Tesla built 305,000 vehicles in the first "exceptionally difficult" quarter of this year, delivered 310,000 of them, and opened new factories in Berlin and Austin — all while CEO Elon Musk sought a highly publicized hostile takeover of Twitter.
Tesla's recent factory investments, as well as efforts to shore up its battery component supply chain, are part of the company's localization strategy, which seeks to lower production costs by building vehicles closer to the markets they'll eventually be sold in. But like the rest of the automotive industry, Tesla faces an increasingly tight supply of critical semiconductors and rising prices spurred by inflation itself brought on by Russia's invasion of Ukraine. It also is currently navigating the shuttering of its Gigafactory in Shanghai, which closed due to COVID outbreaks in the region. Work at the factory has only partially resumed in recent days.
At the opening of the Austin Gigafactory earlier this month, Musk confirmed that the long-awaited Cybertruck would finally be going on sale in 2023 and that a wide beta of its Full Self-Driving technology would be rolling out throughout North America this year. However, both the Cybertruck and the upcoming Roadster (as well as "Future Products") are still listed as "in development," as opposed to "in production" as the X/S and 3/Y are in this latest investors deck. "We remain on track to reach production of the cybertruck next year," Musk assured investors and journalists present on Wednesday's call. Q1 2022 also saw price increases across Tesla's model lineup and the elimination of gratis mobile charging equipment. Overall, the company posted $3.3 billion in net income up from $438 million last year.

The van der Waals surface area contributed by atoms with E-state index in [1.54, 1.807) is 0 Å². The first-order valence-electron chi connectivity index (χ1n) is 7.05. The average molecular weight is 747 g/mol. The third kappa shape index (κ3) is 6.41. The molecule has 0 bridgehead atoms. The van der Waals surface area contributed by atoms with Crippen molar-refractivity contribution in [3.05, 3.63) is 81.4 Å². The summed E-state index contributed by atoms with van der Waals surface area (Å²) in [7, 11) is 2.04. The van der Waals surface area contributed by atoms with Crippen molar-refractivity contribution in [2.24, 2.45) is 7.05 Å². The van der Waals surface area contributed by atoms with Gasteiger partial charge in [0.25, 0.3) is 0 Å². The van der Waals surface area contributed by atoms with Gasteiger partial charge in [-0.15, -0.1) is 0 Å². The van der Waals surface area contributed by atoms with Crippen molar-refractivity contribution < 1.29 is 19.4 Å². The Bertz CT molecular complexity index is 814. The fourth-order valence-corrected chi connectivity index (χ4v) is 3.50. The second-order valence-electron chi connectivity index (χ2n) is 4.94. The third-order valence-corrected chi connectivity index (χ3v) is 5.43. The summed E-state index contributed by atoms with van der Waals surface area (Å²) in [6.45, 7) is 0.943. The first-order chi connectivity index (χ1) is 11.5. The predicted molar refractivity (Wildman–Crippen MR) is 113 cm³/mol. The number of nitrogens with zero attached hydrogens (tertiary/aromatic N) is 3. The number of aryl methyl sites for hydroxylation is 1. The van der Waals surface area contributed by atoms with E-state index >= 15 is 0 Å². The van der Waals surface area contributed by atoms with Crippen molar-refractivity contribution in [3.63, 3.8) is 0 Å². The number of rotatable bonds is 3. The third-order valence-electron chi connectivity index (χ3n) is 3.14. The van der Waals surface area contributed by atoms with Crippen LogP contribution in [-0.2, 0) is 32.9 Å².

Looking ahead, Musk anticipates another banner year in 2022. While the company's official outlook estimates a 50 percent increase in vehicle production, "I think we actually have a reasonable shot at a 60 percent increase over last year," Musk said. He also made mention of the Robotaxi prototype Tesla is developing. "That's highly optimized for autonomy, meaning it would not have a steering wheel or pedals, and a number of other innovations that I think are quite exciting," he added. The Robotaxi could reach volume production as soon as 2024.